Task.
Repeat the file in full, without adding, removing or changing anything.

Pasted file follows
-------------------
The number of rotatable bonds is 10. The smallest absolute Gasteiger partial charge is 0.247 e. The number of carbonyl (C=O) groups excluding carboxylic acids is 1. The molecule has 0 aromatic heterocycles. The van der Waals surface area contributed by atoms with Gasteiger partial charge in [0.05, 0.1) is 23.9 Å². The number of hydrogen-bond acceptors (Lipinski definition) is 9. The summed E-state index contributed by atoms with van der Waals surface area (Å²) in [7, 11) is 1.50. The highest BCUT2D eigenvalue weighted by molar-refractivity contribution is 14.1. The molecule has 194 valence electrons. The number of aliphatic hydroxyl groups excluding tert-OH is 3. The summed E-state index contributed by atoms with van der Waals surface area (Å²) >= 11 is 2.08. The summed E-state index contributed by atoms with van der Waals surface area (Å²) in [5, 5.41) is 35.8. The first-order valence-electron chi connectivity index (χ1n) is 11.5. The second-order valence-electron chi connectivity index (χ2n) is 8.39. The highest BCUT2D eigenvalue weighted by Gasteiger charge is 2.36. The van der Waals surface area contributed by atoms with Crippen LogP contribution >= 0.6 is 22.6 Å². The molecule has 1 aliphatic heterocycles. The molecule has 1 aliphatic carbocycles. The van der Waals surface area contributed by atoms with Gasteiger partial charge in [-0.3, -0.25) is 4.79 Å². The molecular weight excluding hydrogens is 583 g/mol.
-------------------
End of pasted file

The number of rotatable bonds is 10. The smallest absolute Gasteiger partial charge is 0.247 e. The number of carbonyl (C=O) groups excluding carboxylic acids is 1. The molecule has 0 aromatic heterocycles. The van der Waals surface area contributed by atoms with Gasteiger partial charge in [0.05, 0.1) is 23.9 Å². The number of hydrogen-bond acceptors (Lipinski definition) is 9. The summed E-state index contributed by atoms with van der Waals surface area (Å²) in [7, 11) is 1.50. The highest BCUT2D eigenvalue weighted by molar-refractivity contribution is 14.1. The molecule has 194 valence electrons. The number of aliphatic hydroxyl groups excluding tert-OH is 3. The summed E-state index contributed by atoms with van der Waals surface area (Å²) >= 11 is 2.08. The summed E-state index contributed by atoms with van der Waals surface area (Å²) in [5, 5.41) is 35.8. The first-order valence-electron chi connectivity index (χ1n) is 11.5. The second-order valence-electron chi connectivity index (χ2n) is 8.39. The highest BCUT2D eigenvalue weighted by Gasteiger charge is 2.36. The van der Waals surface area contributed by atoms with Crippen LogP contribution >= 0.6 is 22.6 Å². The molecule has 1 aliphatic heterocycles. The molecule has 1 aliphatic carbocycles. The van der Waals surface area contributed by atoms with Gasteiger partial charge in [-0.3, -0.25) is 4.79 Å². The molecular weight excluding hydrogens is 583 g/mol.